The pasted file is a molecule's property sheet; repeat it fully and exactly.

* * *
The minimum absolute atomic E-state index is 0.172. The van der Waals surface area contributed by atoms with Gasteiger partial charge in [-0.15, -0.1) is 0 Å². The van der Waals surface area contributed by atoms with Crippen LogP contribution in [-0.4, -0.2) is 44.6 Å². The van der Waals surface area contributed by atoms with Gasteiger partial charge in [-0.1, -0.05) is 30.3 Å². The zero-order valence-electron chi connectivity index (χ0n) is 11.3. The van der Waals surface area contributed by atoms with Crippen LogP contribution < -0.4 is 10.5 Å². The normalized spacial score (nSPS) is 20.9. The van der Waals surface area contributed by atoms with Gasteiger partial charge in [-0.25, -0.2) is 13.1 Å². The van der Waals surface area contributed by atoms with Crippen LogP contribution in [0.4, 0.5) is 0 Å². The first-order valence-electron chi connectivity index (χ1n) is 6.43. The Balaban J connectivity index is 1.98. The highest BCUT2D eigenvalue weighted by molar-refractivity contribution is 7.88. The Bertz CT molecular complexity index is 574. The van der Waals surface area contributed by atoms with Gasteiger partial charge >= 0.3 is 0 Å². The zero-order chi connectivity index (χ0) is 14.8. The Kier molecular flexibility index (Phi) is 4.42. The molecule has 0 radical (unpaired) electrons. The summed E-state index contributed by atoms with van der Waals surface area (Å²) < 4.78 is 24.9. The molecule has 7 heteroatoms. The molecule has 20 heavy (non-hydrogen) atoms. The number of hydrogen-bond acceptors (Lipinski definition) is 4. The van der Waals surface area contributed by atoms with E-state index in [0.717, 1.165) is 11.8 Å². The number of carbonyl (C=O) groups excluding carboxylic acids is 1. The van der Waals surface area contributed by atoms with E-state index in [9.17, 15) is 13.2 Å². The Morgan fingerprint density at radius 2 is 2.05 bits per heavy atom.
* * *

The minimum absolute atomic E-state index is 0.172. The van der Waals surface area contributed by atoms with Gasteiger partial charge in [-0.15, -0.1) is 0 Å². The van der Waals surface area contributed by atoms with Crippen LogP contribution in [-0.4, -0.2) is 44.6 Å². The van der Waals surface area contributed by atoms with Gasteiger partial charge in [-0.1, -0.05) is 30.3 Å². The zero-order valence-electron chi connectivity index (χ0n) is 11.3. The van der Waals surface area contributed by atoms with Crippen LogP contribution < -0.4 is 10.5 Å². The normalized spacial score (nSPS) is 20.9. The van der Waals surface area contributed by atoms with Gasteiger partial charge in [-0.25, -0.2) is 13.1 Å². The van der Waals surface area contributed by atoms with Crippen LogP contribution in [0.4, 0.5) is 0 Å². The first-order valence-electron chi connectivity index (χ1n) is 6.43. The Balaban J connectivity index is 1.98. The highest BCUT2D eigenvalue weighted by molar-refractivity contribution is 7.88. The Bertz CT molecular complexity index is 574. The van der Waals surface area contributed by atoms with Gasteiger partial charge >= 0.3 is 0 Å². The zero-order chi connectivity index (χ0) is 14.8. The Kier molecular flexibility index (Phi) is 4.42. The molecule has 0 radical (unpaired) electrons. The summed E-state index contributed by atoms with van der Waals surface area (Å²) < 4.78 is 24.9. The molecule has 7 heteroatoms. The molecule has 20 heavy (non-hydrogen) atoms. The number of hydrogen-bond acceptors (Lipinski definition) is 4. The van der Waals surface area contributed by atoms with E-state index in [0.717, 1.165) is 11.8 Å². The number of carbonyl (C=O) groups excluding carboxylic acids is 1. The van der Waals surface area contributed by atoms with E-state index in [9.17, 15) is 13.2 Å². The Morgan fingerprint density at radius 2 is 2.05 bits per heavy atom.